Once the Torizo takes enough damage, its head falls off and its chest is exposed, causing it to attack directly. While you’re spared the spore attack during this phase, there’s also no longer a safe spot. The Torizo fires a triple piercing beam at varying heights, and the blast can pass right through the low platform directly opposite the statue. While standing on the platform gives you less time to react to the Torizo’s projectiles, it’s a much faster perch from which to attack… and you’re a little less likely to fall directly into a plant maw if you screw up.
The Torizo explodes into an aggressive Core-X that fires the same type of beam every few seconds, and naturally the only opening for your attacks comes with it exposes its interior to fire off a beam.
But the plus side: Once you survive the battle, you claim the Plasma Beam as your own. As ever, each component of the X parasite uses a different element of Samus’ arsenal against her, and once it fails its weapons fall back into her hands.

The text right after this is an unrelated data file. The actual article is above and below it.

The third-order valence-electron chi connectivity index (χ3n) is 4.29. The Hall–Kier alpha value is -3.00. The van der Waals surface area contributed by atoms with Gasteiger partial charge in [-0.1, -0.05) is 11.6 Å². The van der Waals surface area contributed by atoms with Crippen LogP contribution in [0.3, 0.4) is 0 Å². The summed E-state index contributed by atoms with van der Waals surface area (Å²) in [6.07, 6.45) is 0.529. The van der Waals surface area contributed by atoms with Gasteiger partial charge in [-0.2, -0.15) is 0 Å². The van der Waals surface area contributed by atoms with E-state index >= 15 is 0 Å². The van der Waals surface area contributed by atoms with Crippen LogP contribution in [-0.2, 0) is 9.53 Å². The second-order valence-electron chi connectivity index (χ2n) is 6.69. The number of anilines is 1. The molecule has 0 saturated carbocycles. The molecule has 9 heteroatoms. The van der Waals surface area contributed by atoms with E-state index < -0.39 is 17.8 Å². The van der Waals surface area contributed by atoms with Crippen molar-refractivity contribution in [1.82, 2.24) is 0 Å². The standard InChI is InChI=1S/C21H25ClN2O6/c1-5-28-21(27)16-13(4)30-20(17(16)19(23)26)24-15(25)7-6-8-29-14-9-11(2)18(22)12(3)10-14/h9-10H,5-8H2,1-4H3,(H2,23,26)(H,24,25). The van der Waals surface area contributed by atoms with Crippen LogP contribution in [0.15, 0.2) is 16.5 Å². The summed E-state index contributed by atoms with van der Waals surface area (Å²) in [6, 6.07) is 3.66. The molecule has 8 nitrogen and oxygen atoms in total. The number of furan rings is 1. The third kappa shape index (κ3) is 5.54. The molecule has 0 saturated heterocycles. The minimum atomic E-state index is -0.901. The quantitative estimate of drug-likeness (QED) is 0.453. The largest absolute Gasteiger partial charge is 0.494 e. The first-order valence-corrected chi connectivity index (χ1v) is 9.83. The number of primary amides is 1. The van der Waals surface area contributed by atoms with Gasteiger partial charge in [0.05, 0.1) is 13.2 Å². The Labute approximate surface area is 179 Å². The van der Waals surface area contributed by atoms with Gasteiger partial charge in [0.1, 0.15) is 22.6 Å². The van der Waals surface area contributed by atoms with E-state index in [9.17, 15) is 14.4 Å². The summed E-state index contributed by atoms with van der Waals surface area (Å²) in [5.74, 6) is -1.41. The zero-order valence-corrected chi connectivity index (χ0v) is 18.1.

And the effects of the new weapon are presented much more plainly than they were in Super Metroid. Immediately outside the Torizo’s room, you find some enclosed chambers containing Kihunters. You can fire through the destructible walls and take out the winged nuisances in just a few shots — sweet, sweet comeuppance for the frustration they wrought in the wake of the SA-X escape.
That’s right, Adam. Suck it.
7 thoughts on “The Anatomy of Metroid Fusion | 12 | Twisted mettle”